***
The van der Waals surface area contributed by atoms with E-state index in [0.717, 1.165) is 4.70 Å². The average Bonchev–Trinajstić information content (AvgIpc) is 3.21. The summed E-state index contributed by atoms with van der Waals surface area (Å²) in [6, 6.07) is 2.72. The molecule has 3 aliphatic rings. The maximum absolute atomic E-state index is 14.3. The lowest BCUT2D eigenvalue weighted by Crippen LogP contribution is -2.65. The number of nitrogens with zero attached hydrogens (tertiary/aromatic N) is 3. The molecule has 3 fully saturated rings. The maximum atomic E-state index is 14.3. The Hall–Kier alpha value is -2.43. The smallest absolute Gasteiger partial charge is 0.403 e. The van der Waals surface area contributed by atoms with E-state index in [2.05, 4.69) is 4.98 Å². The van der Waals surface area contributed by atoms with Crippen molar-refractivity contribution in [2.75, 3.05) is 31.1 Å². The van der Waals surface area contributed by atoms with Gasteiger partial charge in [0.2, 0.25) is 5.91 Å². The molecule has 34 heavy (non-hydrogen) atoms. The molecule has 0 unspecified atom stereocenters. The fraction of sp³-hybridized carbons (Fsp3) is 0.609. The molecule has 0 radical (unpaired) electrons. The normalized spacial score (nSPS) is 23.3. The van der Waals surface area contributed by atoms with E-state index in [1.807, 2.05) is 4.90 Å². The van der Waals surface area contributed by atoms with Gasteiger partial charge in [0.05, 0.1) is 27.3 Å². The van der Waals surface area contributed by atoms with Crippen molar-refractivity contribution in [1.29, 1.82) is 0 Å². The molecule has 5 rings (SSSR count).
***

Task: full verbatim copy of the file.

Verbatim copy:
The van der Waals surface area contributed by atoms with E-state index in [0.717, 1.165) is 4.70 Å². The average Bonchev–Trinajstić information content (AvgIpc) is 3.21. The summed E-state index contributed by atoms with van der Waals surface area (Å²) in [6, 6.07) is 2.72. The molecule has 3 aliphatic rings. The maximum absolute atomic E-state index is 14.3. The lowest BCUT2D eigenvalue weighted by Crippen LogP contribution is -2.65. The number of nitrogens with zero attached hydrogens (tertiary/aromatic N) is 3. The molecule has 3 fully saturated rings. The maximum atomic E-state index is 14.3. The Hall–Kier alpha value is -2.43. The smallest absolute Gasteiger partial charge is 0.403 e. The van der Waals surface area contributed by atoms with E-state index in [2.05, 4.69) is 4.98 Å². The van der Waals surface area contributed by atoms with Crippen molar-refractivity contribution in [2.75, 3.05) is 31.1 Å². The van der Waals surface area contributed by atoms with Gasteiger partial charge in [0.2, 0.25) is 5.91 Å². The molecule has 34 heavy (non-hydrogen) atoms. The molecule has 0 unspecified atom stereocenters. The fraction of sp³-hybridized carbons (Fsp3) is 0.609. The molecule has 0 radical (unpaired) electrons. The normalized spacial score (nSPS) is 23.3. The van der Waals surface area contributed by atoms with E-state index in [1.807, 2.05) is 4.90 Å². The van der Waals surface area contributed by atoms with Gasteiger partial charge in [0.05, 0.1) is 27.3 Å². The van der Waals surface area contributed by atoms with Crippen molar-refractivity contribution in [1.29, 1.82) is 0 Å². The molecule has 5 rings (SSSR count).